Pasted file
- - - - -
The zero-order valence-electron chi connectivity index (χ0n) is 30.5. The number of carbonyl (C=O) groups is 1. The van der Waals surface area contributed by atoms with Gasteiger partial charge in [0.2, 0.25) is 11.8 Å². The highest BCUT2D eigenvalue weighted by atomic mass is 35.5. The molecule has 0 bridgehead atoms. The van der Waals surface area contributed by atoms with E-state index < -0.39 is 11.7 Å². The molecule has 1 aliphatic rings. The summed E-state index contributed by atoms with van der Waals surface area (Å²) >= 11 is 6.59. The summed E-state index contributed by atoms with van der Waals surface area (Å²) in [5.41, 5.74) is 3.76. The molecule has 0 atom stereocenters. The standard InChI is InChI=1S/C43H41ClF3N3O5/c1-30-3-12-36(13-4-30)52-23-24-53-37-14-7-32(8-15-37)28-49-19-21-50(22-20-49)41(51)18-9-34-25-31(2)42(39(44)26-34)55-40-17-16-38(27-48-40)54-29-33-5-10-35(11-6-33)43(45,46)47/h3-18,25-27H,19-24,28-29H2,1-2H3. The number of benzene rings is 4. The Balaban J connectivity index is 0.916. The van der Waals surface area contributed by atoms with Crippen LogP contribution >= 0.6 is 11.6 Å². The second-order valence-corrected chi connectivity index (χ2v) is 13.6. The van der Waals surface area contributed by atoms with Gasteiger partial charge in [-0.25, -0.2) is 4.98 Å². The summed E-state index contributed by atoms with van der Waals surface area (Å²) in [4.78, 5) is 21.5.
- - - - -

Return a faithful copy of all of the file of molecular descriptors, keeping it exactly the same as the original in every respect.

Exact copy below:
The zero-order valence-electron chi connectivity index (χ0n) is 30.5. The number of carbonyl (C=O) groups is 1. The van der Waals surface area contributed by atoms with Gasteiger partial charge in [0.2, 0.25) is 11.8 Å². The highest BCUT2D eigenvalue weighted by atomic mass is 35.5. The molecule has 0 bridgehead atoms. The van der Waals surface area contributed by atoms with E-state index < -0.39 is 11.7 Å². The molecule has 1 aliphatic rings. The summed E-state index contributed by atoms with van der Waals surface area (Å²) >= 11 is 6.59. The summed E-state index contributed by atoms with van der Waals surface area (Å²) in [5.41, 5.74) is 3.76. The molecule has 0 atom stereocenters. The standard InChI is InChI=1S/C43H41ClF3N3O5/c1-30-3-12-36(13-4-30)52-23-24-53-37-14-7-32(8-15-37)28-49-19-21-50(22-20-49)41(51)18-9-34-25-31(2)42(39(44)26-34)55-40-17-16-38(27-48-40)54-29-33-5-10-35(11-6-33)43(45,46)47/h3-18,25-27H,19-24,28-29H2,1-2H3. The number of benzene rings is 4. The Balaban J connectivity index is 0.916. The van der Waals surface area contributed by atoms with Crippen LogP contribution >= 0.6 is 11.6 Å². The second-order valence-corrected chi connectivity index (χ2v) is 13.6. The van der Waals surface area contributed by atoms with Gasteiger partial charge in [-0.25, -0.2) is 4.98 Å². The summed E-state index contributed by atoms with van der Waals surface area (Å²) in [4.78, 5) is 21.5.